INDIANAPOLIS (AP) — Gov. Mitch Daniels may have suggested a national “truce”
on contentious social issues, but the state Legislature’s emboldened
Republican majority is moving ahead with what could become some of the
nation’s tightest restrictions on abortion.
Lawmakers are working toward laws that would put Indiana among the states
with the earliest pregnancy time at which abortions are illegal and require
women seeking the procedure to be told in writing that they could face a
greater risk of infertility and breast cancer.
Republican Rep. Eric Turner of Cicero said he believes the new provisions in
his bill would make Indiana one of the “most pro-life states in the
“The goal is to have less abortion in the state and I think these are things
that will accomplish it,” said Turner, who has sponsored anti-abortion
legislation throughout his 21 years in the House.
Republican victories in last November’s election swept them back into
control of the Indiana House, where previous Democratic majorities had
blocked anti-abortion bills coming from the GOP-dominated Senate.
Turner’s bill cleared the House 72-23 on March 30 and a similar proposal won
Senate approval 39-9 in February. A Senate committee is expected in the
coming week to consider advancing the House bill ahead of the April 29
deadline for the legislative session to end.
Abortion-rights supporters say the proposed restrictions would harm women
and their doctor-patient relationship.
“The November election unleashed a juggernaut — an assault on women, an
assault on reproductive health care,” said Betty Cockrum, president of
Planned Parenthood of Indiana.
A version of the bill appears likely to reach Daniels, a Republican who
riled some conservatives last year when he said that the next president
facing an economic crisis “would have to call a truce on the so-called
Daniels urged legislators to concentrate on matters such as the state budget
and changes to the state education system. Spokeswoman Jane Jankowski said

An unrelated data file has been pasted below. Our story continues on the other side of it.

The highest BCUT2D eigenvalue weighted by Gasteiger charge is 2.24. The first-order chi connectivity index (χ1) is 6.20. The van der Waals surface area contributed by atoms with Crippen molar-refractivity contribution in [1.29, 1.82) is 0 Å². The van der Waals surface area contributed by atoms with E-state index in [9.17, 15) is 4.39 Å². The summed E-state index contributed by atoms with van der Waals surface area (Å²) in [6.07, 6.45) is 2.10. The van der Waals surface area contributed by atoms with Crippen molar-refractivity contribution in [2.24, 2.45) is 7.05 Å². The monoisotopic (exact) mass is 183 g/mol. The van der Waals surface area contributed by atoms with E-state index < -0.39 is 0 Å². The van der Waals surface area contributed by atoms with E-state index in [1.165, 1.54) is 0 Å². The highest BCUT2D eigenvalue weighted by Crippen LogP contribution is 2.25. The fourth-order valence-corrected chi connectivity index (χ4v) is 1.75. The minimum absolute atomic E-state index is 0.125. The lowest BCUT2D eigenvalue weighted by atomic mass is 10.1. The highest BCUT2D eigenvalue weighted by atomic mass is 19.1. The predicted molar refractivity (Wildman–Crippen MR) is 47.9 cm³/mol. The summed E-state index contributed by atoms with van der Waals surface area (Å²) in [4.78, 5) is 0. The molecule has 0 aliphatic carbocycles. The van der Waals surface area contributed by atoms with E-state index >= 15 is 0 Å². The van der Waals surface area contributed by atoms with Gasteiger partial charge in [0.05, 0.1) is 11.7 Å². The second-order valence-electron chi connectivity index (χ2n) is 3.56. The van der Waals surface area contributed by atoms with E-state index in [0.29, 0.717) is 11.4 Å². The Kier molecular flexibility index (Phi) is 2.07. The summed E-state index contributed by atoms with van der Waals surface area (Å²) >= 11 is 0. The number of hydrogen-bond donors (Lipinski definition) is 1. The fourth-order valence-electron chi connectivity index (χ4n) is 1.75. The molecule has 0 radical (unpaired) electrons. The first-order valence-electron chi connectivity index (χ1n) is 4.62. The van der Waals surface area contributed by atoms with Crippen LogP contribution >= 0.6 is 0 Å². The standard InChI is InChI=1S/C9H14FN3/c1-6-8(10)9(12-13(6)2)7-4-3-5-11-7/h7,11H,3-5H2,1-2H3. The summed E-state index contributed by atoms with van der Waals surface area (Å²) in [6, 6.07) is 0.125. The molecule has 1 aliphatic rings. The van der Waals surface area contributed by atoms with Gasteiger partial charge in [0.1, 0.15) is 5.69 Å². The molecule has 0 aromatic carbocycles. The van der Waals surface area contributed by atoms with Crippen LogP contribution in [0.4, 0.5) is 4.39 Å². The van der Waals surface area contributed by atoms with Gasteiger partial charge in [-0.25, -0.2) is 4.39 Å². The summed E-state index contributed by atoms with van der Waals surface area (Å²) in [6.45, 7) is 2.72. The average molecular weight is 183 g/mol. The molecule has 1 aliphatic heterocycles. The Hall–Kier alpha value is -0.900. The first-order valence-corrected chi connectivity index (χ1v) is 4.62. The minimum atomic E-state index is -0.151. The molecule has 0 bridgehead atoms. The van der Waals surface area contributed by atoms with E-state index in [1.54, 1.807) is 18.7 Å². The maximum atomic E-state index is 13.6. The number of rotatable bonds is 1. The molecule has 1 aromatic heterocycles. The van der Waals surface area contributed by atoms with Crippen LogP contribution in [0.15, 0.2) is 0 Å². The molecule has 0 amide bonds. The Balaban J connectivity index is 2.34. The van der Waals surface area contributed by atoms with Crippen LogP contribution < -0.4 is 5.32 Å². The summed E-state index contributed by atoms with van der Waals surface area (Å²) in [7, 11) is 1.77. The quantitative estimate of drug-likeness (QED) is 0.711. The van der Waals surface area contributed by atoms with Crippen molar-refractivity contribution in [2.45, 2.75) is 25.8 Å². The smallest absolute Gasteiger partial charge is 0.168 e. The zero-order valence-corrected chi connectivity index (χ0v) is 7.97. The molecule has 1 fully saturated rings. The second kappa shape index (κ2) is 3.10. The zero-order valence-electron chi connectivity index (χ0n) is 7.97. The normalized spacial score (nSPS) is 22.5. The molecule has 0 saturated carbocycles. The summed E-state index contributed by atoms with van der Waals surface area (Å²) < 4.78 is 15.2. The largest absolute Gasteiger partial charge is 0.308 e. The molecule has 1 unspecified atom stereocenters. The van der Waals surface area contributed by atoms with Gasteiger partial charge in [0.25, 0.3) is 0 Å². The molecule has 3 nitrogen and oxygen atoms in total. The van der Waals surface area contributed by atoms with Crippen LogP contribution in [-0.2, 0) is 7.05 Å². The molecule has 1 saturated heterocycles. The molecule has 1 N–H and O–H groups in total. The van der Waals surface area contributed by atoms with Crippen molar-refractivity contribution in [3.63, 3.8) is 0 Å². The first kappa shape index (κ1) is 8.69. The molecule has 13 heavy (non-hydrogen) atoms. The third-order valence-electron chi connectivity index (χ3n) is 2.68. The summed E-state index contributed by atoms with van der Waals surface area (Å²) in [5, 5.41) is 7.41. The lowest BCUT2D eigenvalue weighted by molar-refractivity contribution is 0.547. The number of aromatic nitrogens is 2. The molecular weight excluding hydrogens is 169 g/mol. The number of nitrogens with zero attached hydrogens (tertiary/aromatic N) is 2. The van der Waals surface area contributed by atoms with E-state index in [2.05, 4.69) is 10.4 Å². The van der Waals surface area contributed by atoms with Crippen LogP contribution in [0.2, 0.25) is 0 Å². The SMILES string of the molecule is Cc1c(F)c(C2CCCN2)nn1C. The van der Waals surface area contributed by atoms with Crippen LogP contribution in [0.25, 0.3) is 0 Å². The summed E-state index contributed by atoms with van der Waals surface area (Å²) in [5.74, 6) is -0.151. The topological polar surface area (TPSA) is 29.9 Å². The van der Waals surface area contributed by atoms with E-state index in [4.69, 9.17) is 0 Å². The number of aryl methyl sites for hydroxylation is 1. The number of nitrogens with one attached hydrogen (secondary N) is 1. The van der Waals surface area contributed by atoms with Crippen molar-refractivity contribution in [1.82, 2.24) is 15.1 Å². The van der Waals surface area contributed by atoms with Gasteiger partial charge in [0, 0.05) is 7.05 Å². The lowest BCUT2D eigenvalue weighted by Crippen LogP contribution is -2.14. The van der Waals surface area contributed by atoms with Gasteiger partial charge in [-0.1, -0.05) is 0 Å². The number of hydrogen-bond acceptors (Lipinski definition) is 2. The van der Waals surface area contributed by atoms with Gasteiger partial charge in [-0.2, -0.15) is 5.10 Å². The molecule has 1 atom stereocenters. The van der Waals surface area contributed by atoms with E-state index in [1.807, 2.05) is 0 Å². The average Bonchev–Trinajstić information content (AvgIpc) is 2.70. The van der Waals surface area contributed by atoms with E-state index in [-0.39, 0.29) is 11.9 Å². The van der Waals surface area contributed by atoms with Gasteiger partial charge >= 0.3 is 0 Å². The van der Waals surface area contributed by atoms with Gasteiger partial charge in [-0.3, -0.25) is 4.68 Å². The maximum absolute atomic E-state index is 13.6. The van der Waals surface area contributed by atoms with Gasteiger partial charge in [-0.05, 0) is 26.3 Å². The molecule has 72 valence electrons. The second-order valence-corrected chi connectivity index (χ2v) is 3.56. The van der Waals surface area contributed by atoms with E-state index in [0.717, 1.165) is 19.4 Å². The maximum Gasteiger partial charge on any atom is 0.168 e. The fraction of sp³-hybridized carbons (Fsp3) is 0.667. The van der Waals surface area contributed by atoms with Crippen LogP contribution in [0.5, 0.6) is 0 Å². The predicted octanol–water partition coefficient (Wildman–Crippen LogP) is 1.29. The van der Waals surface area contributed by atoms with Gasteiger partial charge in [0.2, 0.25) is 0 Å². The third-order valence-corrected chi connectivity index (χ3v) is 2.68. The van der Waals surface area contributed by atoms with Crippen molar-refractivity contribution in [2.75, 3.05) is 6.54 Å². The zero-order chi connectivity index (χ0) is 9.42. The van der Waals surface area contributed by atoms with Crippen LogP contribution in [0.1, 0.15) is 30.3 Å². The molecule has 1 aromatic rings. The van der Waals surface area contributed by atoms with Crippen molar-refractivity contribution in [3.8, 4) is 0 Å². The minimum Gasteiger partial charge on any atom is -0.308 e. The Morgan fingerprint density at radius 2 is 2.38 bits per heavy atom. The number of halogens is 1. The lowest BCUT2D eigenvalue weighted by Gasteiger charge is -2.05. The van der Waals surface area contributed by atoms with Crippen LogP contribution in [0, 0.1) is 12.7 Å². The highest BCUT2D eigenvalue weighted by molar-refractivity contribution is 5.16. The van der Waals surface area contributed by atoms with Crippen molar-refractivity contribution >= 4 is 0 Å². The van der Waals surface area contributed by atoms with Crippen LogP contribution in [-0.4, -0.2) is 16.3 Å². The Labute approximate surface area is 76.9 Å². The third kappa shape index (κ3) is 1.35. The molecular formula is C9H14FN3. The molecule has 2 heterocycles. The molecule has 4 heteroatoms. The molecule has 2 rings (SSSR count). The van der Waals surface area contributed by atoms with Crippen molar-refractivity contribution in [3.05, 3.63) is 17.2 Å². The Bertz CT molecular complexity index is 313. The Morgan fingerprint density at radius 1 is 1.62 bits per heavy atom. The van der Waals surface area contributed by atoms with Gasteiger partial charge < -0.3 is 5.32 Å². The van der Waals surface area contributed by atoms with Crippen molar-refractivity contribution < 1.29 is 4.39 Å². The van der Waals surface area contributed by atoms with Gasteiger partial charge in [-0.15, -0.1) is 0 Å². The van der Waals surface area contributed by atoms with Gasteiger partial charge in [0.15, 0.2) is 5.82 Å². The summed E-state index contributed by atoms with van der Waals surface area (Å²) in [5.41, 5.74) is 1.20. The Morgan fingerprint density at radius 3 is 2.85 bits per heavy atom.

Daniels would review the final version of any anti-abortion bill before
deciding whether to sign it into law.
“He’s laid out his agenda and he’s identified what his priorities are,”
Jankowski said. “He fully realizes that with 150 legislators that there are
lots of different priorities among those members.”
The House-approved bill would have Indiana join two other states — Nebraska
and North Carolina — in banning abortions after the 20th week of pregnancy
unless there is a substantial threat to the woman’s life or health,
according to the Guttmacher Institute, a reproductive-health research
organization that supports abortion rights.
Such bans after 20 weeks are direct challenges to the legal status quo,
based on Supreme Court rulings that permit abortions up to the point of a
fetus’ viability — about 24 weeks — which is the current Indiana law.
The Indiana proposal includes requiring that women seeking an abortion be
told that human life begins at conception and that a fetus might feel pain
at or before 20 weeks. The bill also requires written notice that women
undergoing abortions face a greater risk of infertility and breast cancer.
Those provisions anger opponents, who say medical researchers dispute any
increased risk of breast cancer and argue that putting into law that life
starts at egg fertilization is based on ideology, not science.
"Expecting a doctor to give inaccurate information to a patient is just
totally unreasonable and we shouldn’t even be asking a physician to do
something like that,” said Rep. Linda Lawson, D-Hammond.
Another proposed provision would require doctors performing abortions to
have admitting privileges in a nearby hospital. Supporters say that would
improve patient safety, but opponents argue it is simply meant to further
limit access to abortions.
The bill would also require that pregnant women be given an opportunity to
view an ultrasound image and hear the fetal heartbeat before an abortion.
Sen. Patricia Miller, R-Indianapolis, said she believed there was
considerable support in the Senate for the measure and that she expected the
health committee that she leads would advance much of it for approval.
"Roe v. Wade is still the law of the land and nothing in this bill is going
to change Roe v. Wade,” Miller said.
Anti-abortion groups say there have always been majorities in the
Legislature for additional restrictions, but that their cause was boosted
with the election of numerous social conservatives last year.
“We’ve had so many years in the wilderness when the Democratic-controlled
House wouldn’t even let bills be heard,” said Sue Swayze, legislative
affairs director of Indiana Right to Life. “It seems like a flood of bills
because there have been so few in the past few years.”
Cockrum, the Planned Parenthood leader, said she expected the ban on
abortions after 20 weeks and other proposed provisions could be challenged
But Turner, the House sponsor of the legislation, said he believed the state
would be on solid legal ground.
“I think every one of those provisions have been adopted by some states,”
Turner said. “I don’t think we’re pushing the envelope.”
Opponents of the legislation say its backers haven’t been willing to
consider reasonable changes and are intent on pushing it through.
“I don’t know that there’s anything we can do stop a lot of this,” said
Lawson, the second-ranking House Democrat. “It’s a runaway train."